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The Shaky Ground Beneath Long-Term Care: Thy Name is Data Insecurity

Updated: Jun 30

Recently, in reporting on a colossal cyberattack, the New York Times pointed to an “urgent need for better digital security” across healthcare.  Within long-term care, the urgency amplifies, as data needs to be protected in so many places, such as in residences, remote locations, vehicles, emails, texts, and across networks that may be unsecured.

For long-term care providers, responsibilities extend to all employees, as the safe handling of information needs to be everyone’s job.  Today, however, let’s just focus on IT. 

The challenge within long-term care is to find reasonable ground that demonstrates a good-faith effort to protect private information, given that up-to-date data systems may be unaffordable. The relief: Even the Feds recognize that appropriate data protections for any given provider depend on the size and resources of the entity.  

What’s essential, and doable for all, is to document a data security plan for your organization. The priority should be on mitigating high risks that hold potential to do the most harm.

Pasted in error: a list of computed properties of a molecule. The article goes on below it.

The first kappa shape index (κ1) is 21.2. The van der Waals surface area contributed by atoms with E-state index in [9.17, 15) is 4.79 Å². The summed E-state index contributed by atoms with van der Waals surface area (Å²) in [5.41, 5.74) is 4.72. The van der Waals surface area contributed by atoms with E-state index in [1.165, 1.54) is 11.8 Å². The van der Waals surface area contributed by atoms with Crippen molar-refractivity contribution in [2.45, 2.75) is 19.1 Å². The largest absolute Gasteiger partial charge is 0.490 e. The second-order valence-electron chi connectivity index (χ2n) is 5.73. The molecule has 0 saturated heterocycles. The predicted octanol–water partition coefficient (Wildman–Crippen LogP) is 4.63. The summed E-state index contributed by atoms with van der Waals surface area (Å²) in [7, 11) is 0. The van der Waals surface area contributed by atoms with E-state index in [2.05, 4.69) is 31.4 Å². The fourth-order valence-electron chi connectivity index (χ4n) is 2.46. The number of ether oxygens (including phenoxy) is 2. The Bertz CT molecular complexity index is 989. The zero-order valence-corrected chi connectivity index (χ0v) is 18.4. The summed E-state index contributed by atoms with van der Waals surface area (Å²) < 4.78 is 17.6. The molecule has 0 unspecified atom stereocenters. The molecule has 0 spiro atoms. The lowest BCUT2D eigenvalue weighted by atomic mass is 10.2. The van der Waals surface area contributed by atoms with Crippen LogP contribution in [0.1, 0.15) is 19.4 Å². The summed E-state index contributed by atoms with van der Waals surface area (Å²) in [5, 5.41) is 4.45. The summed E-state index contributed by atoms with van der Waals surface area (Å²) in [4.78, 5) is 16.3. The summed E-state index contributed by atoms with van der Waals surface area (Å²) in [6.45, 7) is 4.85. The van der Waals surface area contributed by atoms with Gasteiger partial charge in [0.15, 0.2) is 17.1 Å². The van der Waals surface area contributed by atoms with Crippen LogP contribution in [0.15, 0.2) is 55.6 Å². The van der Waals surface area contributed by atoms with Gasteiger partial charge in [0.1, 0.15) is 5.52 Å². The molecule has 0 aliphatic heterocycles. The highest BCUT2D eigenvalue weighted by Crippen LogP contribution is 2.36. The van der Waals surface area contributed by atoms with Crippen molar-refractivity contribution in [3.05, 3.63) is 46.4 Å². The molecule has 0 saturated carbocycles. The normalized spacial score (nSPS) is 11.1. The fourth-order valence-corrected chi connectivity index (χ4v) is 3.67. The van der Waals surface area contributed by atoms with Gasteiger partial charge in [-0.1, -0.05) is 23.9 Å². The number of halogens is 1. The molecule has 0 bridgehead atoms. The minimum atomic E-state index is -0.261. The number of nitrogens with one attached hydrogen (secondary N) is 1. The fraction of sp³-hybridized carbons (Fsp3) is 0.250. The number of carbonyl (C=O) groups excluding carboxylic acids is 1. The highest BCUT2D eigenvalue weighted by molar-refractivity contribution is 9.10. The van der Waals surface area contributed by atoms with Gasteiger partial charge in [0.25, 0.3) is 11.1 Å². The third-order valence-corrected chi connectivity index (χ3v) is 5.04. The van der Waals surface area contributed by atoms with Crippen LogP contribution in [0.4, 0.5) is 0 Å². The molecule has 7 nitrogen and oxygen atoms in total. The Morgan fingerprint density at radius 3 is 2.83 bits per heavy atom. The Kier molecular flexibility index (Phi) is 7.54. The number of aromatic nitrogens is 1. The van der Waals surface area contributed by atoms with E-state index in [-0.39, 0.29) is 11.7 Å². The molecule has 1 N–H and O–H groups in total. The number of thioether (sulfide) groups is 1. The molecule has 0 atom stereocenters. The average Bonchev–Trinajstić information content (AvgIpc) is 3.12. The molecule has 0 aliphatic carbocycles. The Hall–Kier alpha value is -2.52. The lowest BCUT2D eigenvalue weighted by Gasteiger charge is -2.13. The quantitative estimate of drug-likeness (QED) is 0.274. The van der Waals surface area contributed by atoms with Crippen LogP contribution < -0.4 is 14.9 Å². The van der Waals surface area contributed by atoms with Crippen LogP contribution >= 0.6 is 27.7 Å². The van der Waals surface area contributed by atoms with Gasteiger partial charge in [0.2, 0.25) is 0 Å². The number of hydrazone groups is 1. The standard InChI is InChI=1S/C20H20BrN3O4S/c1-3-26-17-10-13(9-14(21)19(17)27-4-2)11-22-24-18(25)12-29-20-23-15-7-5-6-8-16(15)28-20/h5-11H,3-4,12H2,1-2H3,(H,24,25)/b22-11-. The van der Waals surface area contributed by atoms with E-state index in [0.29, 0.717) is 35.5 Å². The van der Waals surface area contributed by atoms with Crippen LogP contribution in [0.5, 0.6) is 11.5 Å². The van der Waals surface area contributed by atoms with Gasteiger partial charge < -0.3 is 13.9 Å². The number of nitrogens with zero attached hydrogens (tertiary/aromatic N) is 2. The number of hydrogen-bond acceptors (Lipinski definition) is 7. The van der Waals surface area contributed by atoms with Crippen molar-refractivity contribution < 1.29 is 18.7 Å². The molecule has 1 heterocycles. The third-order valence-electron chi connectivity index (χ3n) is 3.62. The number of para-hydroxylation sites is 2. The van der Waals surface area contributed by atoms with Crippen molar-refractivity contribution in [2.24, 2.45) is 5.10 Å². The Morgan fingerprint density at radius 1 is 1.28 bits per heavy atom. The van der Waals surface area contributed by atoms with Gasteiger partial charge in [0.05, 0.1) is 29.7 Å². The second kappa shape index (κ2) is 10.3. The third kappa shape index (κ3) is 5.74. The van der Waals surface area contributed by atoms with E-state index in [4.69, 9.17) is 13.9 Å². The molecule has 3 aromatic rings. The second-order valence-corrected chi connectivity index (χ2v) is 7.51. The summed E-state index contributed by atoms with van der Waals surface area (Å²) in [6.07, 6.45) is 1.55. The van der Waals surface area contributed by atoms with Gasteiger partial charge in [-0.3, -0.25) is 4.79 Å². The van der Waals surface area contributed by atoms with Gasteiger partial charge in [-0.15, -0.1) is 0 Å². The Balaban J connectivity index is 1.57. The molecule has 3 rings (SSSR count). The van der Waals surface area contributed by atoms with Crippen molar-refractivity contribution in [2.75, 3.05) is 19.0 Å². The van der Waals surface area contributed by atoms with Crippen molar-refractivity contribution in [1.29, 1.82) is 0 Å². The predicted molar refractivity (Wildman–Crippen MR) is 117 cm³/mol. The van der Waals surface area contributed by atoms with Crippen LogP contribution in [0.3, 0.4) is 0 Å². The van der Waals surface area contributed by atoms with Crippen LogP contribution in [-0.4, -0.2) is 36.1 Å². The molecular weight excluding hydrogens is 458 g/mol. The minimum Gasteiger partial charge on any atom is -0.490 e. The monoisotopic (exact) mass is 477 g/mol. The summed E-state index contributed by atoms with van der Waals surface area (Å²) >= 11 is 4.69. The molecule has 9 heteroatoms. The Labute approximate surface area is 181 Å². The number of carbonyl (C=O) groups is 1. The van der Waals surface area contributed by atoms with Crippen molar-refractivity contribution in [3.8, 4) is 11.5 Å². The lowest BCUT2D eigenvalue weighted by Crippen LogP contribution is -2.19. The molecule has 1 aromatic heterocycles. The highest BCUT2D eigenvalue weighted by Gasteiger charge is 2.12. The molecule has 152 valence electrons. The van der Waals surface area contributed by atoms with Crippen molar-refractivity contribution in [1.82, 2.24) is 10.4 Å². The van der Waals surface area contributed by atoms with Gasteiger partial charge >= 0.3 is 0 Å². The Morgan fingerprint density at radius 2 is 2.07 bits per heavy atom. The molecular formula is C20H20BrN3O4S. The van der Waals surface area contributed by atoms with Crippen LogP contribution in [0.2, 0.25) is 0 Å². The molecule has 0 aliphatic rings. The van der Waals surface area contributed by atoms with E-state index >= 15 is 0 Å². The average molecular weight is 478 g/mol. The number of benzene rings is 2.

The good news is you don’t need technical expertise to assure best practices are in place, tracked and managed. Mainly, you need to know the most important things to check up on — understanding that you invite trouble when you assume IT professionals have everything covered. 

Priorities identified by private and public sources, including the federal. Department of Homeland Security and the Small Business Administration, include:

  • Use of strong passwords, with signed commitments that no one will share passwords;

  • Prompt updates of software or application of patches;

  • Multi-factor authentication;

  • Secure networks, with segregated networks to the extent possible (so that if networks become compromised in one facility, others within your organization won’t go down, too);

  • Secure data backups;

  • Effective staff training toward the goal of protecting in all places, including remote locations;

  • Demonstration of a managed approach to data security.


A test of whether you are effectively managing data security lies in the answer to this question:  Do you know the questions to ask your IT professionals to assure accountability?

If the answer is no, these bullet points give you place to start. Ask if these measures are in place––and request regular reports to ensure the work is being done. Know the things you currently don’t know.  Ignorance will be no excuse in the event of a breach.

About the author

Diane Evans is founder of Guarded Edge, which offers training and services on the application of the Health Insurance Portability and Accountability Act (HIPAA) within long-term care.  Diane can be reached at  Readers may access a complementary Social Media Policy from a link on the Guarded Edge homepage at


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